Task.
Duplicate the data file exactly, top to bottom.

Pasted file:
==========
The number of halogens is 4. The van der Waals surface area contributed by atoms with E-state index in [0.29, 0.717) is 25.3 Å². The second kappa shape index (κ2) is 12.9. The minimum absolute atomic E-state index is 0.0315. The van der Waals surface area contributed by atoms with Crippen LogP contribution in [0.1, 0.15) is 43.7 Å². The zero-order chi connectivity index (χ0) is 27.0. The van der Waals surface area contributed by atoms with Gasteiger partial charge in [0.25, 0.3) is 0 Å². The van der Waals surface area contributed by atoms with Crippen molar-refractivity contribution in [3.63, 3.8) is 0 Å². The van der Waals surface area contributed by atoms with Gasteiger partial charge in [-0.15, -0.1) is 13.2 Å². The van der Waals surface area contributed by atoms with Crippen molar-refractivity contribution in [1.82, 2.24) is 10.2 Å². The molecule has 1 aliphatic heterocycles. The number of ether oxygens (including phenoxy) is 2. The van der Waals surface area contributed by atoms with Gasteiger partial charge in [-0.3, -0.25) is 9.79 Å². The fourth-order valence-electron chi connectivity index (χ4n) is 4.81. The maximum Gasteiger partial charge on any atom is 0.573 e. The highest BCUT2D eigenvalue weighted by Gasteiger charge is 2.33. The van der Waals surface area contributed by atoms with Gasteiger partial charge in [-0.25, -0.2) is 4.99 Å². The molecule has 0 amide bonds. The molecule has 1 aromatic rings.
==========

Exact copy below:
The number of halogens is 4. The van der Waals surface area contributed by atoms with E-state index in [0.29, 0.717) is 25.3 Å². The second kappa shape index (κ2) is 12.9. The minimum absolute atomic E-state index is 0.0315. The van der Waals surface area contributed by atoms with Crippen LogP contribution in [0.1, 0.15) is 43.7 Å². The zero-order chi connectivity index (χ0) is 27.0. The van der Waals surface area contributed by atoms with Gasteiger partial charge in [0.25, 0.3) is 0 Å². The van der Waals surface area contributed by atoms with Crippen molar-refractivity contribution in [3.63, 3.8) is 0 Å². The van der Waals surface area contributed by atoms with Gasteiger partial charge in [-0.15, -0.1) is 13.2 Å². The van der Waals surface area contributed by atoms with Crippen molar-refractivity contribution in [1.82, 2.24) is 10.2 Å². The molecule has 1 aliphatic heterocycles. The number of ether oxygens (including phenoxy) is 2. The van der Waals surface area contributed by atoms with Gasteiger partial charge in [-0.3, -0.25) is 9.79 Å². The fourth-order valence-electron chi connectivity index (χ4n) is 4.81. The maximum Gasteiger partial charge on any atom is 0.573 e. The highest BCUT2D eigenvalue weighted by Gasteiger charge is 2.33. The van der Waals surface area contributed by atoms with Gasteiger partial charge in [-0.25, -0.2) is 4.99 Å². The molecule has 0 amide bonds. The molecule has 1 aromatic rings.